User fees are gaining widespread use in government health programs as a means of alleviating pressure on constrained budgets as demand for services increases. Concerns that fees reduce access to services among the poor have led to the promotion of fee exemption mechanisms in order to protect those unable to pay for services. The exemptions, however, may not effectively ensure access among the poor because (1) informal fees and other costs associated with seeking and receiving services are not alleviated by most exemption mechanisms and (2) exemption mechanisms are poorly implemented. The low proportion of formal fees to total costs to the consumer and the unpredictable nature of informal fees and other costs of access may actually work against formal fee exemption mechanisms. Even though little is known about how well fee and waiver mechanisms function for maternal health services, it is important to understand whether exemption mechanisms alone hold promise for protecting access for the poor or whether the mechanisms need to be supplemented with other strategies. This study was conducted simultaneously in five countries: Egypt, India (Uttaranchal), Kenya, Peru, and Vietnam. The objectives were to survey actual costs to consumers for antenatal and delivery care; survey current fee and waiver mechanisms; assess the degree to which these mechanisms function; assess the degree to which informal costs to consumers constitute a barrier to service; and review current policies and practices regarding the setting of fees and the collection, retention, and use of revenue.
The POLICY Project prepared this paper as part of a study of the status of family planning in four countries hit hard by HIV/AIDS: Ethiopia, Kenya, Zambia, and Cambodia.
Working Paper 17- FP HIV Integration Synthesis.doc
Despite some attempts to integrate family planning with sexually transmitted infection (STI) and HIV/AIDS services, policies and programs continue to treat them as unrelated areas of intervention. Furthermore, international attention to the HIV/AIDS pandemic has overshadowed attention to family planning, particularly in Africa where the HIV/AIDS epidemic is most acute. Yet family planning is closely related to two components of HIV/AIDS services: prevention of mother-to-child transmission (PMTCT) and voluntary counseling and testing (VCT). Is there a role for family planning in the context of HIV/AIDS programs? This paper analyzes how international guidelines, national HIV/AIDS policies and PMTCT and VCT policies have addressed family planning in 16 high-HIV prevalence countries. It also describes major gaps in the various countries’ policy environment.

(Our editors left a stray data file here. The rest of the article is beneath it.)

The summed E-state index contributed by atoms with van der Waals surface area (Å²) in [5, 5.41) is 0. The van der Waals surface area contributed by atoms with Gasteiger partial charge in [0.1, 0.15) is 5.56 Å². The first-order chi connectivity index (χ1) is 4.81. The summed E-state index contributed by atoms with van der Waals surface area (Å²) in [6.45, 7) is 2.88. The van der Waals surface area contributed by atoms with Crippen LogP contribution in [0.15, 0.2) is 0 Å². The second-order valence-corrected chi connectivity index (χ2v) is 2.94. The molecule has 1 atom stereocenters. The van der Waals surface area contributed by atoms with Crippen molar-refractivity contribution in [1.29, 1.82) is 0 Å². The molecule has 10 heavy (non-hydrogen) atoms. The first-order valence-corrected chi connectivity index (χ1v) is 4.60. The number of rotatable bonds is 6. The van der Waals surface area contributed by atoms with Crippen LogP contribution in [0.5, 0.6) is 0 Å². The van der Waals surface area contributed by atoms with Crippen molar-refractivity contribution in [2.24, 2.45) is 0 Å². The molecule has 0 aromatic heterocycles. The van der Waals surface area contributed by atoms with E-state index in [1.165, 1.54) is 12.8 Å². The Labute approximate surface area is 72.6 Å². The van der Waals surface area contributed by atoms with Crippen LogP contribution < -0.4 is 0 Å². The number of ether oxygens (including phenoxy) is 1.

Kenya’s family planning (FP) success has been overshadowed by the HIV/AIDS epidemic, which was declared a national crisis in 1999. Data from the 2003 Demographic and Health Survey in Kenya (KDHS) provide a cautionary tale of the unintended outcomes associated with the shift in attention of programs and resources from family planning primarily to HIV/AIDS. From a steady rise in contraceptive prevalence from 27 percent in 1989 to 39 percent in 1998, contraceptive prevalence stalled and remained at 39 percent in 2003. Yet, the surveys have consistently shown that many women report wanting to delay or limit future births but are not using any FP method. In the context of the HIV/AIDS pandemic, is there still a need for family planning? As government and donor resources in Africa shift increasingly to support of AIDS programs, the answer to this question is crucial. The purpose of this study was to explore how family planning is being implemented in Kenya in the context of high HIV prevalence. A similar study was conducted in Zambia.
The 1994 International Conference on Population and Development (ICPD) in Cairo stressed the importance of gender and noted that reproductive health programs should be implemented from a gender perspective. However, little has been written about how reproductive health programs that focus on improving quality of care and access to care can integrate gender. This paper describes the experiences of three types of programs (government, reproductive health NGO, and women’s health NGO) in Kenya, India, and Guatemala that integrate gender in their work and examines how they integrate gender into programs that improve quality of care and access to care. It should be emphasized that this report does not document whether gender integration results in higher quality and access, but rather documents how gender integration can take place. This report is based on data that were collected in the three countries, through interviews with a total of 27 program staff and 34 providers and through focus groups with 136 clients. These three types of programs engage clients in the clinic and community setting in a manner closely related to their mandates and perspectives on gender. In the government and reproductive health (RH) NGOs, the emphasis is on quality and access, with gender included as a means to reach those goals. The women’s NGOs have the mandate to first promote gender equity (primarily through women’s empowerment), and also to use it as a means to promote reproductive health care. The organizations with the strongest internal gender policies, namely the women’s and RH NGOs, are also the most committed to integrating gender into their programs for clients. The RH NGOs are most committed to gender equity or equal participation of women and men in the organization.